State Treasurer John Chiang issued a report recently that praises California’s fiscal strides in dealing with debt but also raises warnings that the state is still in the deep end of the debt pool. The issue of debt will be on voters minds as they confront a number of likely ballot issues next year that deal with bonds.

First, the good news from Chiang’s report. The treasurer notes that over the last five years the state has finished paying off economic recovery bonds issued during the fiscal crisis of the last decade, strengthened the state budget rainy day fund, and potentially saved millions with pension reform. (Let me emphasize the word potentially here.) All this has lead to increased credit ratings from the credit rating agencies Moody’s, Standard & Poor’s and Fitch. With the improved ratings the treasurer was able to refinance some of the state’s debt and save taxpayers up to $2 billion.

However, Chiang observed that despite the rise in credit ratings, California still has the third worst credit rating of all the states ahead of only Illinois and New Jersey. He raised concerns about health care and pension costs for public employees that add to the state’s debt.

Chiang, in his report, argued that adding to debt could be a good thing or bad thing depending on how the money is spent. He points to the value of Pat Brown’s State Water Project as a positive use of bonds. But he also warns too much debt can lead to catastrophic circumstances as it did in the cities of Stockton and San Bernardino.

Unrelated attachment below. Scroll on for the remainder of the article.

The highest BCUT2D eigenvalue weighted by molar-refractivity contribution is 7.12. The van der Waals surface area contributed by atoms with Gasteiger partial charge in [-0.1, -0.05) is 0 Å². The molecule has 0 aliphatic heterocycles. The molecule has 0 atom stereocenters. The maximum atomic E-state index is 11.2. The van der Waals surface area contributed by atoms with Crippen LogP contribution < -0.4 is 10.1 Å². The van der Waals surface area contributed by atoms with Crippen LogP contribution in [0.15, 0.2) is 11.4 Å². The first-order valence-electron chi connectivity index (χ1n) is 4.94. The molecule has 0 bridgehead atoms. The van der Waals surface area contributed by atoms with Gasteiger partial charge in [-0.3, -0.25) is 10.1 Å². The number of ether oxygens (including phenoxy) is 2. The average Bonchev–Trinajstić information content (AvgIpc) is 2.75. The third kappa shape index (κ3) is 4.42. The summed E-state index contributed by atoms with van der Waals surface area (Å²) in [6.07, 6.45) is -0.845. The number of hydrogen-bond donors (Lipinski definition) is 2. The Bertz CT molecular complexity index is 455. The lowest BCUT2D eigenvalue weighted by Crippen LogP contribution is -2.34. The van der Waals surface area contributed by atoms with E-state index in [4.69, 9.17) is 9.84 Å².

State voters will consider adding to the state’s debt in next year’s general election.

Already qualified for the November 2016 election is a school construction bond that came via the initiative process. It is backed by a combination of business and labor. If passed it would allow the state to sell $9 billion in general obligation bonds.

In addition, there is a discussion about another water bond. The argument is that the Proposition 1 water bond of 2014 was not enough to deal with issues related to the drought. The size of this bond proposal is not known. Proposition 1 approved a bond worth $7.1 billion.

There could be more bond ideas coming out of the special session considering ways to improve the roads and other infrastructure. In fact, Chiang touched on infrastructure in his report: “I strongly believe we need to conduct a full accounting of all the state’s capital assets – including its crumbling roads, bridges and levees. We then need to assess the remaining useful life of this deteriorating infrastructure and determine the cost of repairs and ultimate replacement.”

Finally, there likely will be a measure on the November 2016 ballot that will give voters a say on revenue bonds over $2 billion. Voters already have a say in general obligation bonds that are covered with tax dollars. Revenue bonds are repaid with funds generated from the services provided by the projects the bonds are used to build. This measure is controversial and will get much attention.

The issue of debt is once again front and center for California’s voters.